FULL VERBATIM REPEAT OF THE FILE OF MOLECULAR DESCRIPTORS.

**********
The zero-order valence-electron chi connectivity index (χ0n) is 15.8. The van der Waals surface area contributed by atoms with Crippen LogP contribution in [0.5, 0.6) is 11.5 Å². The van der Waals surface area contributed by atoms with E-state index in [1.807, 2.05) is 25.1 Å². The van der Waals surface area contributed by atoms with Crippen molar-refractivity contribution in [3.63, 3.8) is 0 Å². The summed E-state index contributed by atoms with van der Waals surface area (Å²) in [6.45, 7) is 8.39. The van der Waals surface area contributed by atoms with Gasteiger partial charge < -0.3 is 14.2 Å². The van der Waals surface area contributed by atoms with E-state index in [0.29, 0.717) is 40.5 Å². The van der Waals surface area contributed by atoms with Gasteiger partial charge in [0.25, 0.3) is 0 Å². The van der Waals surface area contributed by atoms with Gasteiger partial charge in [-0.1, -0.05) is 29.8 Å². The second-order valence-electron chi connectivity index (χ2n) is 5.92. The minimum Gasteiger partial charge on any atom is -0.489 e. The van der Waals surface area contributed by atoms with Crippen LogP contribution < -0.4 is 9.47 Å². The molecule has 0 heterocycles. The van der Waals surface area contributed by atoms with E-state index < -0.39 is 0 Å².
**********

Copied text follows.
The zero-order valence-electron chi connectivity index (χ0n) is 15.8. The van der Waals surface area contributed by atoms with Crippen LogP contribution in [0.5, 0.6) is 11.5 Å². The van der Waals surface area contributed by atoms with E-state index in [1.807, 2.05) is 25.1 Å². The van der Waals surface area contributed by atoms with Crippen molar-refractivity contribution in [3.63, 3.8) is 0 Å². The summed E-state index contributed by atoms with van der Waals surface area (Å²) in [6.45, 7) is 8.39. The van der Waals surface area contributed by atoms with Gasteiger partial charge < -0.3 is 14.2 Å². The van der Waals surface area contributed by atoms with E-state index in [0.29, 0.717) is 40.5 Å². The van der Waals surface area contributed by atoms with Gasteiger partial charge in [0.25, 0.3) is 0 Å². The van der Waals surface area contributed by atoms with Gasteiger partial charge in [-0.1, -0.05) is 29.8 Å². The second-order valence-electron chi connectivity index (χ2n) is 5.92. The minimum Gasteiger partial charge on any atom is -0.489 e. The van der Waals surface area contributed by atoms with Crippen LogP contribution < -0.4 is 9.47 Å². The molecule has 0 heterocycles. The van der Waals surface area contributed by atoms with E-state index < -0.39 is 0 Å².